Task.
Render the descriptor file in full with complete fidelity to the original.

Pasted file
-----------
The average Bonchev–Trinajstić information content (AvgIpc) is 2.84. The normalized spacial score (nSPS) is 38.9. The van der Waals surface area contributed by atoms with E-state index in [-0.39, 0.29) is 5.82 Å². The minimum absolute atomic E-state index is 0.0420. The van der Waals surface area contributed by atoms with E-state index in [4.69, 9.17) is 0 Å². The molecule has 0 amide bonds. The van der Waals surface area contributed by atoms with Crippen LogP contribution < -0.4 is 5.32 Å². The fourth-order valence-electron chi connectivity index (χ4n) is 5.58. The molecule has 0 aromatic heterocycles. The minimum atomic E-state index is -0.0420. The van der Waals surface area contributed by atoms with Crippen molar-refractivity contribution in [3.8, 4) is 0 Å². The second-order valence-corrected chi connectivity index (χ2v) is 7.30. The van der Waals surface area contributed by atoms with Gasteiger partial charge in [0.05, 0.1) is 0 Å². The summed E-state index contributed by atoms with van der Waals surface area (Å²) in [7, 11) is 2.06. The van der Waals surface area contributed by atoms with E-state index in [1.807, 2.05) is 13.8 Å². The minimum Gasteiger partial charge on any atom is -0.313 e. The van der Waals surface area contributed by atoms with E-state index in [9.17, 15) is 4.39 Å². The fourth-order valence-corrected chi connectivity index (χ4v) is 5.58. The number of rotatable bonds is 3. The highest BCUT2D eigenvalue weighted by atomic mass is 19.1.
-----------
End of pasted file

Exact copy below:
The average Bonchev–Trinajstić information content (AvgIpc) is 2.84. The normalized spacial score (nSPS) is 38.9. The van der Waals surface area contributed by atoms with E-state index in [-0.39, 0.29) is 5.82 Å². The minimum absolute atomic E-state index is 0.0420. The van der Waals surface area contributed by atoms with E-state index in [4.69, 9.17) is 0 Å². The molecule has 0 amide bonds. The van der Waals surface area contributed by atoms with Crippen LogP contribution < -0.4 is 5.32 Å². The fourth-order valence-electron chi connectivity index (χ4n) is 5.58. The molecule has 0 aromatic heterocycles. The minimum atomic E-state index is -0.0420. The van der Waals surface area contributed by atoms with Crippen molar-refractivity contribution in [3.8, 4) is 0 Å². The second-order valence-corrected chi connectivity index (χ2v) is 7.30. The van der Waals surface area contributed by atoms with Gasteiger partial charge in [0.05, 0.1) is 0 Å². The summed E-state index contributed by atoms with van der Waals surface area (Å²) in [7, 11) is 2.06. The van der Waals surface area contributed by atoms with E-state index in [1.807, 2.05) is 13.8 Å². The minimum Gasteiger partial charge on any atom is -0.313 e. The van der Waals surface area contributed by atoms with E-state index in [9.17, 15) is 4.39 Å². The fourth-order valence-corrected chi connectivity index (χ4v) is 5.58. The number of rotatable bonds is 3. The highest BCUT2D eigenvalue weighted by atomic mass is 19.1.